You are here : Home \\ Blog || Short Sale Articles \\ Debt forgiveness for San Francisco, San Jose and Oakland short sales

Debt forgiveness for San Francisco, San Jose and Oakland short sales

by Scott Fuller on February 10, 2014
Written by:

San Francisco, San Jose and Oakland short sale and short sale debt forgiveness

San Francisco, San Jose and Oakland short sale and short sale debt forgiveness

Debt forgiveness update for San Francisco, San Jose and Oakland short sales

For more than six years, homeowners faced with the unfortunate decision of having to short sale or give up their home to foreclosure were saved from the additional burden of a large tax bill on April 15. In 2007, Congress passed the Mortgage Forgiveness Debt Relief Act. The primary goal of the Act was to avoid the situation where a struggling homeowner would lose their home and then have to pay tax on the income from forgiveness of debt.

The Act was always meant to be a temporary measure and it was to sunset after three years. It was extended twice and finally expired on Jan. 1, 2014. One would think that this would be catastrophic for homeowners, but for Califor- nians it may be the silver lining to a dark cloud. Forgiveness of Debt has been recognized as income under the tax code for decades. However, up until recently most Americans had never had any real experience with significant forgiveness of debt. For example, if a homeowner has an outstanding balance of $100,000 on their loan and the house sells for $50,000, there is $50,000 that the bank writes off. The write off is a forgiveness of debt and the $50,000 is added as income to the homeowner’s income tax return. If the homeowner is in the 15 percent tax bracket, that’s an additional $7,500 of tax due.

Like most scenarios involv- ing taxes, there is a rule and then a long list of exceptions. One of the most important exceptions to forgiveness of debt is non-recourse debt. Non-recourse simply means that the bank cannot collect against the borrower person- ally in the event of default. In California, most purchase- money mortgages of primary residences are non-recourse. As a result, these loans have no forgiveness of debt income. The problem is that the minute you refinance you lose the exemption.

In 2010 and 2011, the California legislature acted to prevent banks from collecting personally against homeowners if they approved and completed a short sale.

While the bank was barred from collecting against the homeowner, there was still the thorny issue of taxes. The common wisdom among tax professionals was that these laws did nothing to convert what was recourse debt into non-recourse. Then on Sept. 19, 2013, a two page letter to Senator Barbara Boxer threw that common wisdom on its head.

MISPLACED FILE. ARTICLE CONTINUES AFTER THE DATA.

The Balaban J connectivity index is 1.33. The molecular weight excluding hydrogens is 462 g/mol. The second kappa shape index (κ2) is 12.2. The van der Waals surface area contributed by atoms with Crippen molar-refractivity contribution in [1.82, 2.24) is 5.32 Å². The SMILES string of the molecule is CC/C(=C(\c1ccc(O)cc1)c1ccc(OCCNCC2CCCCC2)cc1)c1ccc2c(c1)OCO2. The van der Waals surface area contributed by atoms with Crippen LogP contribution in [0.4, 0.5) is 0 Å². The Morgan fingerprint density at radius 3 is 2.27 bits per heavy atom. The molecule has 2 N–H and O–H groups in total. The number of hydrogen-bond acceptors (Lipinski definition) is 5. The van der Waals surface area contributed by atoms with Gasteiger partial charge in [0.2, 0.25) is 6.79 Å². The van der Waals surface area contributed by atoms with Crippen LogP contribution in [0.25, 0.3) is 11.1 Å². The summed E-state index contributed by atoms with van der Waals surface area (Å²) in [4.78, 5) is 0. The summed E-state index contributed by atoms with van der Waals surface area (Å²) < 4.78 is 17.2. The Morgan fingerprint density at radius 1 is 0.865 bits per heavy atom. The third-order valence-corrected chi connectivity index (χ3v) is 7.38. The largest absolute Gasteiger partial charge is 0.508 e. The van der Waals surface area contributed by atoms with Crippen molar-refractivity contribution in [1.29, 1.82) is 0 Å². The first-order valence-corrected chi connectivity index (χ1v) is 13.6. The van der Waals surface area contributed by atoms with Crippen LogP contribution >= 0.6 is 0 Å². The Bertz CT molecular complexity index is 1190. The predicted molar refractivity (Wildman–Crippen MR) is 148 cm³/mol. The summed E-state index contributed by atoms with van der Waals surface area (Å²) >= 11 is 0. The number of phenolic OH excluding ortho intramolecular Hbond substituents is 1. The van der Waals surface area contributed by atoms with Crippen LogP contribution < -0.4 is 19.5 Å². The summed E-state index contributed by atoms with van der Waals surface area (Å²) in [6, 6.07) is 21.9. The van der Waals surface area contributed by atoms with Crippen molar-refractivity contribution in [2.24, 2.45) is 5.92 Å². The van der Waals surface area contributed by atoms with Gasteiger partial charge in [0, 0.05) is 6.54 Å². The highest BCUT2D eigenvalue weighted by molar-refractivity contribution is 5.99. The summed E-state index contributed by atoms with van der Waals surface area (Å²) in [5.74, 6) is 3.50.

The letter was a response to Senator Boxer’s concern over the impending expiration of the Mortgage Forgive- ness Debt Relief Act. The Office of the Chief Counsel pronounced that the new laws effectively converted all short sales to non-recourse debt. The implication of this pronouncement has some far-reaching consequences that should be mostly good for California homeowners in short sale or foreclosure.

Unfortunately, the picture is not quite as crystal clear as one would hope. A nagging issue is that the interpretation by the Office of the Chief Counsel may be flawed. The Office of the Chief Counsel is like the internal law firm of the IRS. Astonishingly how- ever, the opinion of the Chief

Counsel is not actually binding on the IRS. That being said, the IRS is not exactly basking in the glow of great press lately. For the IRS to take a position contrary to that in a letter to a U.S. Senator on such an important issue would be rather shocking.

What this means for homeowners is that they should breathe a sigh of relief as it relates to moving forward on a short sale or foreclosure. However, it does not mean that all tax issues have evaporated. Homeowners still have to worry about capital gains which can be a big issue especially if there was cash-out borrowing. For those that have already had foreclosures or short sales over the past three years and paid tax, you should review your tax returns with an experienced CPA or tax attorney.

For more information on this and other short sale related topics, contact Chris Schneider, Attorney at Law with Dorband & Schneider LLP, 925-938-1200, or Scott Fuller, broker associate with Keller Williams Realty, 925-855-3432.

Previous post: